Easter blessings from UCAN
There is no more important week in the year for Christians than this Holy Week. We call it Holy because of the mystery we celebrate - God's gift of His son who loves us to his death on Calvary and beyond.
Because of that love, we wish each other Happy Easter even when we know there is a lot of tragedy about it - Good Friday. As Christians, we know that what we see happening with and in Jesus goes to the heart of what we know from our own experience of life.
At the Second Vatican Council, the Christian lives we all lead were described as being shares in the Paschal Mystery. We have our share in the death and resurrection of Jesus every day. Our lives are part of the Paschal Mystery.
At UCAN, we work to describe that mystery in the unfolding tragedies and astonishing blessings of the people we seek out and report, feature and comment on.
While at times deeply distressing work, this effort of ours gets its coherence in the same way the death of Jesus did - because of the astonishing grace of a God who never gives up on life and love.
Because of that, we can wish you Happy Easter.
Fr. Michael Kelly SJ
Fresh unrest in Rakhine state
Muslim homes burned after attacks on Buddhists
- Daniel Wynn, Yangon
- October 8, 2012
Houses in Sittwe, the provincial capital, were set ablaze by angry Buddhists, who were prevented from burning down the townâ€™s largest mosque by police.Â The houses belonged to Muslims evacuated to refugee camps outside the town, following sectarian clashes between the two communities several months ago.
The violence is thought to be in response to recent attacks on Buddhist villages and temples in neighboring Bangladesh.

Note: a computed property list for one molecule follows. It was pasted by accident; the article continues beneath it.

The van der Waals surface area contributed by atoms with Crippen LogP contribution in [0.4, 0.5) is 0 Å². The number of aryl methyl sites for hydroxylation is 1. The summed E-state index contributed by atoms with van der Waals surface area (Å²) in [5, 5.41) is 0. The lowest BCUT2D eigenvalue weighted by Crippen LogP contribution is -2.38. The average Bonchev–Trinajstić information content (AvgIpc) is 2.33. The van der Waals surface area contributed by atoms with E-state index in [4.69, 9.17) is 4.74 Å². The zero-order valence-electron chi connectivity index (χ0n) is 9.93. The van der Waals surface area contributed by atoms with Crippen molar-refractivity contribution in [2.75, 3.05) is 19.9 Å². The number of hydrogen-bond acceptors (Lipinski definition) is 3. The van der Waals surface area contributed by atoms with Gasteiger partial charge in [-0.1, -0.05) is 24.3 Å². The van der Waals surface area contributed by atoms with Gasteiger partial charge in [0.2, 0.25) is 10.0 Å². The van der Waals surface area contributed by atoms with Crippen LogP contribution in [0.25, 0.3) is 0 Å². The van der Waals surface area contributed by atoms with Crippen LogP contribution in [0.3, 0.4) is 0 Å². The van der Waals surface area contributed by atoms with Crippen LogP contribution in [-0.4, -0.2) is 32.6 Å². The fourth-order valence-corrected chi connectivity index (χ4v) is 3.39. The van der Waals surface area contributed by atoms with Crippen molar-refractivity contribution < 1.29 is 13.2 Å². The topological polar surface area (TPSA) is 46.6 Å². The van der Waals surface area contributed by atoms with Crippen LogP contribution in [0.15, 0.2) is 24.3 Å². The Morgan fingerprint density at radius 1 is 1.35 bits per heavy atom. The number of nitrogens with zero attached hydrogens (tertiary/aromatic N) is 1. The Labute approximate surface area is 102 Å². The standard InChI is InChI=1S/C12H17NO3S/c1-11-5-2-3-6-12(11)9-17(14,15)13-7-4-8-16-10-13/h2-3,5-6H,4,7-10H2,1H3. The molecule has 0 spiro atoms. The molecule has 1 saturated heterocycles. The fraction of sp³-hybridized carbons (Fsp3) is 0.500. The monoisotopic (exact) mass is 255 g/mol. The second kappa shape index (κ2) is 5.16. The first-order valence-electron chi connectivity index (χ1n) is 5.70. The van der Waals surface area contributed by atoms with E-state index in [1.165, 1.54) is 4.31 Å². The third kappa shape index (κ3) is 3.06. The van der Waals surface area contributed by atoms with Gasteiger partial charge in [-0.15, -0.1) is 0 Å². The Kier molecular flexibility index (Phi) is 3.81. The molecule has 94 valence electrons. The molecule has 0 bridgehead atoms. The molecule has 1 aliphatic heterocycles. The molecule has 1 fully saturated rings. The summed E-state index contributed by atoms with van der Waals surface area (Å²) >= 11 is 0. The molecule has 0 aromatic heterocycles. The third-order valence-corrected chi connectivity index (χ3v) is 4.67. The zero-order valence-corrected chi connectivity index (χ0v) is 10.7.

â€śWe wanted to burn down the largest and oldest mosque in the town because we are so angry at the Rohingyasâ€™ attacks against Buddhist monks,â€ť said Ba Tun Aung, a Sittwe resident.
He said Buddhists in Rakhine state have applied for permission to a stage protest today.
According to Rakhine state attorney-general, Hla Thein, the situation in Sittwe is presently calm, but police have blocked major roads leading to mosques and Muslim homes to prevent further arson attacks.
In Yangon, protests against the anti-Buddhist attacks in Bangladesh occurred over two consecutive days last week in front of the Bangladeshi embassy. Protesters were planning to take to the streets of the city again today.
The Bangladesh government has accused the Rohingya refugees of being responsible for last week's incidents, whichÂ occurred after an alleged anti-Muslim photo showing a burned Quâ€™ran was posted on Facebook.
Anti-Muslim protesters in Myanmar are now pointing to a photo depicting a young model on top of a reclining Buddha image. The protesters, who include monks, allege the photo was created and distributed on the internet by Muslims to insult Buddha.
Rakhines burn about 200 Rohingya homes: villagers
General says Rohingya crisis is under control